Loan Forgiveness Applies to Parents and Retirees

Parents of college students who may have taken out loans in order to help their children pay for college stand to benefit from President Joe Biden’s proposal to erase some student debt, a potential bonanza for the retirement savings of older Americans who qualify.

This past week, President Biden presented a one-time proposal to forgive up to $10,000 in student debt for borrowers without Pell grants; borrowers with Pell grants, who often have lower incomes, are eligible for up to $10,000 in extra relief. In addition to receiving the Pell grant, the borrower’s income must be less than $125,000 for individuals or $250,000 for families.

The proposal includes Parent PLUS loans, which are federal loans taken out by parents to assist their children in paying for college. In families where the student and the parent took out qualified loans independently, both would be entitled to relief. Private loans and loans taken out after June 30, 2022, do not eligible for forgiveness.

Student loan debt has crippled millions of younger Americans. Still, it may also have far-reaching repercussions for older individuals, who are often urged to prioritize retirement savings above spending for their children’s education. In accordance with estimates from the U.S. Department of Education, more than a third of the 43 million Americans eligible for loan forgiveness are 40 or older, including 5% who are seniors. In 2019, 20% of all outstanding student loans were held by borrowers aged 50 or older, as reported by the Federal Reserve Bank of Philadelphia. According to the study, three-quarters of borrowers aged 60 or older indicated they took out the loan to assist a family member pay for education.

Those with college debt are likely to have fewer retirement savings than those without such debt. Student debts are practically tricky to discharge via bankruptcy; Seniors are also more likely to fail than younger borrowers, placing them in danger of having up to 15 percent of their Social Security benefits garnished.

The Century Foundation’s Peter Granville, a senior policy associate, said most senior debtors whose benefits are now being garnished have less than $10,000 in outstanding debts, so they will gain from Biden’s Student Debt Forgiveness.

Before you consider applying for a Parent PLUS loan, you should examine the following factors:

Be Strategic

Due to the ever-increasing cost of college tuition, families are evaluating the return on their education investment, according to Dan Griffith, head of wealth planning for Huntington Private Bank. “Does it make sense to attend a small private institution to get a degree in theater, or should one instead attend a large public university?”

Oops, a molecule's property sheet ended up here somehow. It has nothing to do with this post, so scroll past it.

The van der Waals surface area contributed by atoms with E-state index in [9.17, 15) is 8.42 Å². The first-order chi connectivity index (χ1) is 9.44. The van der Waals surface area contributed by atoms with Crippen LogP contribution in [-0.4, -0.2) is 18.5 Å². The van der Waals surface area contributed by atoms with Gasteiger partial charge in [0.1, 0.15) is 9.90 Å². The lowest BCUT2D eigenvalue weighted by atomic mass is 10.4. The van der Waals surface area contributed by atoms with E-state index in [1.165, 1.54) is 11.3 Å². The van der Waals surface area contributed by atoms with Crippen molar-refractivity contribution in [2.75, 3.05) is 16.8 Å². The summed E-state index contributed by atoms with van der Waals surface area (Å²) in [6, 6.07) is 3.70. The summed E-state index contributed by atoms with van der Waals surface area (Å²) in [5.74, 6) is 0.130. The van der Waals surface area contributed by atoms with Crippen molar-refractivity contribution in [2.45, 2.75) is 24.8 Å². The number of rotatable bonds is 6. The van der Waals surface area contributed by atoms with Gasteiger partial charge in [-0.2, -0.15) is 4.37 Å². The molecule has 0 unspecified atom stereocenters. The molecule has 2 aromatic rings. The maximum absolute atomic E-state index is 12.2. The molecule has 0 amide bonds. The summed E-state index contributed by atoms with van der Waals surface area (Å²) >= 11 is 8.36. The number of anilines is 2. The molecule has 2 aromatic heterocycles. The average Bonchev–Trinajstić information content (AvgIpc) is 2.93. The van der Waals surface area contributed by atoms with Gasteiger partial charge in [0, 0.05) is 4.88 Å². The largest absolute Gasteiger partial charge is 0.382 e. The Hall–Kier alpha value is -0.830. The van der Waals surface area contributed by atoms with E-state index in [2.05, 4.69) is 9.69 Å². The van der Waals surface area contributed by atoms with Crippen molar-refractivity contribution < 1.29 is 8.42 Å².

According to Jody D’Agostini, a certified financial planner with Equitable Advisors/Falcon Financial Group, advises not to take out more loans than your child’s anticipated beginning pay for their first year of work. If you major in sociology and expect to earn $30,000 upon graduation, you don’t want to borrow $60,000, she added. The arithmetic doesn’t work.

Consider, in addition to the public vs. private and in-state vs. out-of-state factors, that some institutions are more generous than others with merit and need-based help.

Granville said that the College Scorecard maintained by the U.S. Department of Education has information on the school’s net price, which may be used to measure the institution’s generosity. The net price is the amount families pay after all grants, including need-based and merit-based assistance, and schools that have a net price that is a smaller percentage of the sticker price tend to give out more help.

Determine Your Financial Limits

Many universities will propose an amount that parents may borrow in Parent PLUS loans to cover the expense of their child’s education. They will often recommend that you make up the gap between the student’s financial help and all costs associated with the student’s attendance, including room and board, tuition, transportation, and books.

These loans are not underwritten like a mortgage, in which the lender evaluates the borrower’s income and repayment capacity. Lynn O’Shaughnessy, a college consultant at, said the PLUS does not take your ability to pay into account. That decision is up to you. In this regard, O’Shaughnessy favors the student debt calculator on NerdWallet. Moreover, you may always borrow less than the advised amount if you decide to borrow. People make emotional choices for their children without considering what this entails for them, O’Shaughnessy stated.